This Sunday, many will mark Mother’s Day with an annual assortment of good gestures—kids will attempt breakfast in bed, husbands will give the ubiquitous Hallmark card, along with roses and perhaps chocolates. Some will offer to watch the kids for the afternoon so mom can go “spoil herself”.
Most husbands will be left with the nagging feeling that they didn’t do enough.
From research, we’ve learned that men regularly wonder how they can substantively show appreciation for their wives, and the mother of their children, that will last beyond the dead roses and eaten chocolate.
This is no trivial question. Given the massive negative impact COVID-19 has had on marriages and families, it's the crucial question to be asking.
The first major survey on families in the pandemic, the American Family Survey, found that 34% of Americans overall say the pandemic has increased stress in their marriage. And for those numerous households that have faced economic setbacks, the number rises to 45%.
Several studies, along with government employment data, reveal contributing factors to this increase in stress. For example, there is an exodus of women leaving the workforce. CBS News reported that nearly 3 million women have dropped out of the workforce in the last year.
American families are struggling, and the wife/mother is often bearing the brunt of work from home, managing remote learning for children, and figuring out how to navigate the new complications of family life as we transition through the pandemic. A survey by Ipsos found that women are twice as likely as men—62% to 26%—to say they will mostly be handling childcare themselves.
How do you support your wife, safeguard your marriage, and look after your family while facing these once-in-a-generation circumstances? And how do you make sure your relationship not only survives, but thrives, during this time?
First, the most practical way to help support your wife is to show real, and frequent, appreciation.
A study of couples that had been married for more than 25 years found that appreciation was listed as one of the most important factors to a satisfying relationship. That same conclusion was discovered in newly married couples, with research showing that expressing appreciation for one’s partner was related to higher marital satisfaction and adjustment among 1,010 newlyweds.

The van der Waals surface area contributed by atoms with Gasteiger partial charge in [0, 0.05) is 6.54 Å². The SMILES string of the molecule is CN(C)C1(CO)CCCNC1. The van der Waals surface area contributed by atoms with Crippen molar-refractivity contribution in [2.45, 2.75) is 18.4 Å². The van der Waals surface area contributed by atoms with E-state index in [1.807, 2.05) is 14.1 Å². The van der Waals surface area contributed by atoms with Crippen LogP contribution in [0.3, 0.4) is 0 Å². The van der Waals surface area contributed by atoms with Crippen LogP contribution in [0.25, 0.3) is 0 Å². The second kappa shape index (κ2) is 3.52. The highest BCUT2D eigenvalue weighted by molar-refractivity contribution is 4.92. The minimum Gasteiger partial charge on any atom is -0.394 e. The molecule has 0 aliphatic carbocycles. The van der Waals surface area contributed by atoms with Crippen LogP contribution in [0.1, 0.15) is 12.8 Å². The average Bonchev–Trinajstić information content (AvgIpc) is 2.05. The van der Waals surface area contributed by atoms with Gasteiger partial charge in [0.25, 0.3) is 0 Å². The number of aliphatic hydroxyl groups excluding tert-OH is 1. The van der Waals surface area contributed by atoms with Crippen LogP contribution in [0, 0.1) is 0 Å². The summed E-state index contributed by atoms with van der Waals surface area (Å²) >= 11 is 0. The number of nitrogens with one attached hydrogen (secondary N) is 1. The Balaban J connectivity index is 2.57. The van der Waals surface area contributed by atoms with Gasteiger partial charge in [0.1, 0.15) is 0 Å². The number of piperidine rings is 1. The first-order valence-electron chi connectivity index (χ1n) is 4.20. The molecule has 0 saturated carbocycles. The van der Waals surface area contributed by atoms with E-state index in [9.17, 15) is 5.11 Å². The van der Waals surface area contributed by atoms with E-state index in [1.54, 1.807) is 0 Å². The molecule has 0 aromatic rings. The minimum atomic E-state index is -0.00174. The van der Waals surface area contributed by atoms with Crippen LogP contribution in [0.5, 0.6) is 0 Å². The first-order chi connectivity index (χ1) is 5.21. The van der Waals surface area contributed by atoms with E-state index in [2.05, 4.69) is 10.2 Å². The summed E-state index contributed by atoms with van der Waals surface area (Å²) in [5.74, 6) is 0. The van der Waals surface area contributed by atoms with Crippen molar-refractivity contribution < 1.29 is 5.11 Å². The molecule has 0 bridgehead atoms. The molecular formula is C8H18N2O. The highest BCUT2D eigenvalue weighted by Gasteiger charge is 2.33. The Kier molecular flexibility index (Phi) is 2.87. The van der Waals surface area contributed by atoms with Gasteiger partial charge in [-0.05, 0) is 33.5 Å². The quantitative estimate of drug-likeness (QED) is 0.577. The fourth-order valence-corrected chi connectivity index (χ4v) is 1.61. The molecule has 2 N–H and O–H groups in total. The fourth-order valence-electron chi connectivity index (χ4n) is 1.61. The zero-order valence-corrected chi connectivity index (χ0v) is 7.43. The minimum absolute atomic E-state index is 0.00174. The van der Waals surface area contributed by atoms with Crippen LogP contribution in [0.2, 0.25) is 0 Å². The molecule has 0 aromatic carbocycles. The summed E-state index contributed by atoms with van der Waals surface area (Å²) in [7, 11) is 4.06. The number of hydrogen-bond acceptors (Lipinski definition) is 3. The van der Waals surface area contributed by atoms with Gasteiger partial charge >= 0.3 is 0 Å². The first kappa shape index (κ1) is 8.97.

One key area research has identified that appreciation can make a huge impact is in the daily work around the home. The appreciation a spouse received from their partner was related to their perception that the division of labor was fair. This was especially true in households where both husband and wife worked outside the home.
Put simply expressing gratitude, especially through your actions, is the most consistent predictor of marital happiness.
Another core component of supporting and empowering your spouse is simply listening. Research published in the Journal of Family Psychology concludes that listening attentively when your partner was expressing stress had a significant impact on the couple’s relational satisfaction and ability to cope. In other words, being a good listener is powerful to supporting your spouse and strengthening your marriage. Listening well also leads to greater intimacy, not just sexual intimacy, but the broader intimacy experienced by long-term, fulfilled marriages.
Researcher and author Dennis Bagarozzi says a large component of intimacy is the close, and emotional, communication that happens when couples know and understand each other well enough to express intimate thoughts and feelings. It is truly knowing your spouse well. This level of intimacy is strongly associated with the quality of couples’ life and is often referred to as a basic psychological need, and one of the key characteristics of marital communication which impacts the growth and strength of the relationship. It also has a powerful impact on mental health, such as reducing the risk of depression and increasing happiness and well-being.
So this Mother’s Day, in addition to the sweet gestures from the kids, the Hallmark card, and the time away, give your wife the gifts she needs the most. Be a good co-worker around the house and show appreciation through your words and your actions. Express that gratitude with your words, with gifts, and with time.
Then listen and empathize as a best friend. Don’t seek to fix. Seek to understand.
Finally, pursue intimacy as a lover, not just sexual intimacy, but seeking to know your spouse deeply. Spend time together, tell stories from the past and share your hopes and dreams for the future.
These three things will empower and support your wife, strengthen your marriage, and have a positive impact on your children, so they can thrive during the next big challenge life throws their way.
Kimberly is CEO of Marriage Helper, an organization that saves marriages in danger of separation or divorce due to issues such as affairs, anger, dishonesty, loss of passion, poor communication and other issues. Click here for more information on how Marriage Helper can help your marriage.